Yash Ranadive

Data Engineer at Lookout Mobile Security

Page 3

Create Views over JSON Data in Hive

The beauty of storing raw JSON in HIVE is that you can potentially create multiple tables on the same data using Hive Views. Hive allows you to query JSON data using couple of different ways (json_tuple and get_json_object). The get_json_object allows you to pass a json string and a JSONPath to extract data. Here’s an example:

event_type event_data user_registered {ip_address: “” } user_deleted {ip_address: “” }
hive> CREATE VIEW my_view(type, value)
SELECT event_type, get_json_object(tbl.event_data, '$.ip_address')
from json_talbe tbl
WHERE event_type='some_type';

hive> select * from my_view;
type value user_registered user_deleted

Continue reading →

Hive Unlock All Partitions

Looks like there is no good way to unlock all partitions on a hive table. That means you have to manually unlock each partition. A big pain in the butt.

This little nifty ruby snippet helps you get the unlock table statements that you can paste on your Hive CLI.

irb> s = Date.new(2014,03,01)  The start date of the partitions
irb> e = Date.new(2014,05,01)  The end date of the partitions
irb> (s..e).each {|x| puts "unlock table your_table partition(dt='{x}');"}
unlock table your_table partition(dt='2014-04-01');
unlock table your_table partition(dt='2014-04-02');
unlock table your_table partition(dt='2014-05-01');

View →

Streaming data to Hadoop using Unix Pipes? Use Pipefail

If you pipe the output of a statement to hadoop streaming you must know about the unix pipefail option. To demonstrate what it does, try this out in your commandline:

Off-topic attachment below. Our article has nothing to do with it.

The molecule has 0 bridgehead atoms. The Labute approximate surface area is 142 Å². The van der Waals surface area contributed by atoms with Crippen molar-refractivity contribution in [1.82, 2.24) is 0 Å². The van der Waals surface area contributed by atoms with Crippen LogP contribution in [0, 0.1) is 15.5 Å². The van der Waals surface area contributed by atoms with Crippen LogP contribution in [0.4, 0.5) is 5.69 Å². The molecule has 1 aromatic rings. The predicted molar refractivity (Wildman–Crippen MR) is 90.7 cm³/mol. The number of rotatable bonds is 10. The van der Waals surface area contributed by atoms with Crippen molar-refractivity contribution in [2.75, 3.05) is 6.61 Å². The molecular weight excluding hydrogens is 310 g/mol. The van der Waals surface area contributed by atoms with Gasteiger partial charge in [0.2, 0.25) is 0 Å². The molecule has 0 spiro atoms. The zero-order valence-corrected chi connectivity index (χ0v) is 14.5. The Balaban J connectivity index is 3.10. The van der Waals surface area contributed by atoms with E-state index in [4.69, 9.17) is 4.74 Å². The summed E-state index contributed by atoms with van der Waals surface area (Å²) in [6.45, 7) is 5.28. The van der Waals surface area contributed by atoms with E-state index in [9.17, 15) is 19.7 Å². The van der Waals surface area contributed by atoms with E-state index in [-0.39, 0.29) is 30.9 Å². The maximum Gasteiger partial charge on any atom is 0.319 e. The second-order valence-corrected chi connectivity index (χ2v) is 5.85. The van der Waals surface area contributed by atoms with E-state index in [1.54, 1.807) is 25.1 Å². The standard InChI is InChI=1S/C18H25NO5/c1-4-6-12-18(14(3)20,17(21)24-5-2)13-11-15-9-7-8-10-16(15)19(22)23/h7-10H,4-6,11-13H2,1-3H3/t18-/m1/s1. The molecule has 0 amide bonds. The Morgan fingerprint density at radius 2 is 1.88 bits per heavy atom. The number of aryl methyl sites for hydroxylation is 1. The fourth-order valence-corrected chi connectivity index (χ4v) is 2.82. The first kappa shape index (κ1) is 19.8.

$> true | false
$> echo $?
$> false | true
$> echo $?

ZOMG WTF why is that 0, the first command failed so the output of the entire command should be 1, no? By default, the return status of a pipeline is the return status of the last command. So if you have something like this:

$> mysql -u user -p password -e "Select * from sometable" | hadoop dfs -put - /somefile/on/the/cluster

The exit code will be 0 even if the mysql command fails. You can force the return status of the pipeline to be 1 if any command in the pipeline fails.

$> set -o pipefail;mysql -u user -p password -e "Select * from sometable" | hadoop dfs -put - /somefile/on/the/cluster

Continue reading →

Data Storage Calculations for Storing Event Data

Do you deal with storing message/event data? Ever wondered how much space they will take over course of time in your Hadoop Cluster? How much space will that 500 JSON msgs/second pipeline take? Or maybe you plan to compress that data later?

Well, I’ve wondered that a lot. So I wrote a javascript app that does just that.

View →

How to compress Data in Hadoop

Hadoop is awesome because it can scale very well. That means you can add new data nodes without having to worry about running out of space. Go nuts with the data! Pretty soon you will realize that’s not a sustainable strategy… at least not financially. It is important to have a storage / retention strategy. Old data needs to be deleted or if nothing else, compressed as much as possible.

Here’s a simple way to compress a folder using Snappy codec via Hadoop Streaming.

hadoop jar /opt/cloudera/parcels/CDH-5.0.0-0.cdh5b2.p0.27/lib/hadoop-0.20-mapreduce/contrib/streaming/hadoop-streaming-2.2.0-mr1-cdh5.0.0-beta-2.jar \
  -Dmapred.output.compress=true \
  -Dmapred.compress.map.output=true \
  -Dmapred.output.compression.codec=org.apache.hadoop.io.compress.SnappyCodec \
  -Dmapred.reduce.tasks=0 \
  -input /user/your_user/path/to/large/directory \

Continue reading →

Two Very Useful Hive Lock Settings


The first property indicates the number of times the client will attempt to get a lock before it gives up. The second property indicates that time interval between retries for getting locks.